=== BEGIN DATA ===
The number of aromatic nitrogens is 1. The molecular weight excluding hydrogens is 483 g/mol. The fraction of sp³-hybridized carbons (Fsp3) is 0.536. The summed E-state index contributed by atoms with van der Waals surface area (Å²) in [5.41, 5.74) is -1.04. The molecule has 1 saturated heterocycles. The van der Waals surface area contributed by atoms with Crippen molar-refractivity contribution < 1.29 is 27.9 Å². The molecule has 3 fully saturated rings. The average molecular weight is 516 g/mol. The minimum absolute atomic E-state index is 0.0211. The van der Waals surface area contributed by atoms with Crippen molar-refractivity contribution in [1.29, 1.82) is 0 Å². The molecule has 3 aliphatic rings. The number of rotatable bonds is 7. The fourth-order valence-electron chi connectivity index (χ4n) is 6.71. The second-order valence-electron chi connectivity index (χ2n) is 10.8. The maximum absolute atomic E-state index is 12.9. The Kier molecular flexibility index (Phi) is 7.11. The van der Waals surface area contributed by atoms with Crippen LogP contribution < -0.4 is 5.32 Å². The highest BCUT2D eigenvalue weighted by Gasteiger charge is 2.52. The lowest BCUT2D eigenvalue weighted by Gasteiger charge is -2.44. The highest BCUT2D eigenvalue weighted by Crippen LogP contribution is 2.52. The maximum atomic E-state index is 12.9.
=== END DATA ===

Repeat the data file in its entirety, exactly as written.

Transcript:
The number of aromatic nitrogens is 1. The molecular weight excluding hydrogens is 483 g/mol. The fraction of sp³-hybridized carbons (Fsp3) is 0.536. The summed E-state index contributed by atoms with van der Waals surface area (Å²) in [5.41, 5.74) is -1.04. The molecule has 1 saturated heterocycles. The van der Waals surface area contributed by atoms with Crippen molar-refractivity contribution < 1.29 is 27.9 Å². The molecule has 3 fully saturated rings. The average molecular weight is 516 g/mol. The minimum absolute atomic E-state index is 0.0211. The van der Waals surface area contributed by atoms with Crippen molar-refractivity contribution in [1.29, 1.82) is 0 Å². The molecule has 3 aliphatic rings. The number of rotatable bonds is 7. The fourth-order valence-electron chi connectivity index (χ4n) is 6.71. The second-order valence-electron chi connectivity index (χ2n) is 10.8. The maximum absolute atomic E-state index is 12.9. The Kier molecular flexibility index (Phi) is 7.11. The van der Waals surface area contributed by atoms with Crippen LogP contribution < -0.4 is 5.32 Å². The highest BCUT2D eigenvalue weighted by Gasteiger charge is 2.52. The lowest BCUT2D eigenvalue weighted by Gasteiger charge is -2.44. The highest BCUT2D eigenvalue weighted by Crippen LogP contribution is 2.52. The maximum atomic E-state index is 12.9.